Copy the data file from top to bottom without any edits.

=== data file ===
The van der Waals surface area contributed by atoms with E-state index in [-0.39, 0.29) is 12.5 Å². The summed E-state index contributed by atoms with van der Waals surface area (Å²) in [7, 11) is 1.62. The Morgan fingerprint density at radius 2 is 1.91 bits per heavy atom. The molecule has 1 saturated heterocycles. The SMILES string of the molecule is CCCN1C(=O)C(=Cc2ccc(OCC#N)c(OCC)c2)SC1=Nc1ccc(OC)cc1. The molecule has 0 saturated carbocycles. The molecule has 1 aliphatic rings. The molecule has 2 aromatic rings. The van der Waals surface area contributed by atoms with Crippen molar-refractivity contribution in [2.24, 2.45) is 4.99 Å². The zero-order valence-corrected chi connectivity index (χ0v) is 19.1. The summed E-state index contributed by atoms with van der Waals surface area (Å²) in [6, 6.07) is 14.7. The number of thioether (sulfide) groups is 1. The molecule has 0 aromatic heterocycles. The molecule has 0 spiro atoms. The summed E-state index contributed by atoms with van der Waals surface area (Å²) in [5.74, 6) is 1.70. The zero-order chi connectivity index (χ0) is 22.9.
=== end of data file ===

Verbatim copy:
The van der Waals surface area contributed by atoms with E-state index in [-0.39, 0.29) is 12.5 Å². The summed E-state index contributed by atoms with van der Waals surface area (Å²) in [7, 11) is 1.62. The Morgan fingerprint density at radius 2 is 1.91 bits per heavy atom. The molecule has 1 saturated heterocycles. The SMILES string of the molecule is CCCN1C(=O)C(=Cc2ccc(OCC#N)c(OCC)c2)SC1=Nc1ccc(OC)cc1. The molecule has 0 saturated carbocycles. The molecule has 1 aliphatic rings. The molecule has 2 aromatic rings. The van der Waals surface area contributed by atoms with Crippen molar-refractivity contribution in [2.24, 2.45) is 4.99 Å². The zero-order valence-corrected chi connectivity index (χ0v) is 19.1. The summed E-state index contributed by atoms with van der Waals surface area (Å²) in [6, 6.07) is 14.7. The number of thioether (sulfide) groups is 1. The molecule has 0 aromatic heterocycles. The molecule has 0 spiro atoms. The summed E-state index contributed by atoms with van der Waals surface area (Å²) in [5.74, 6) is 1.70. The zero-order chi connectivity index (χ0) is 22.9.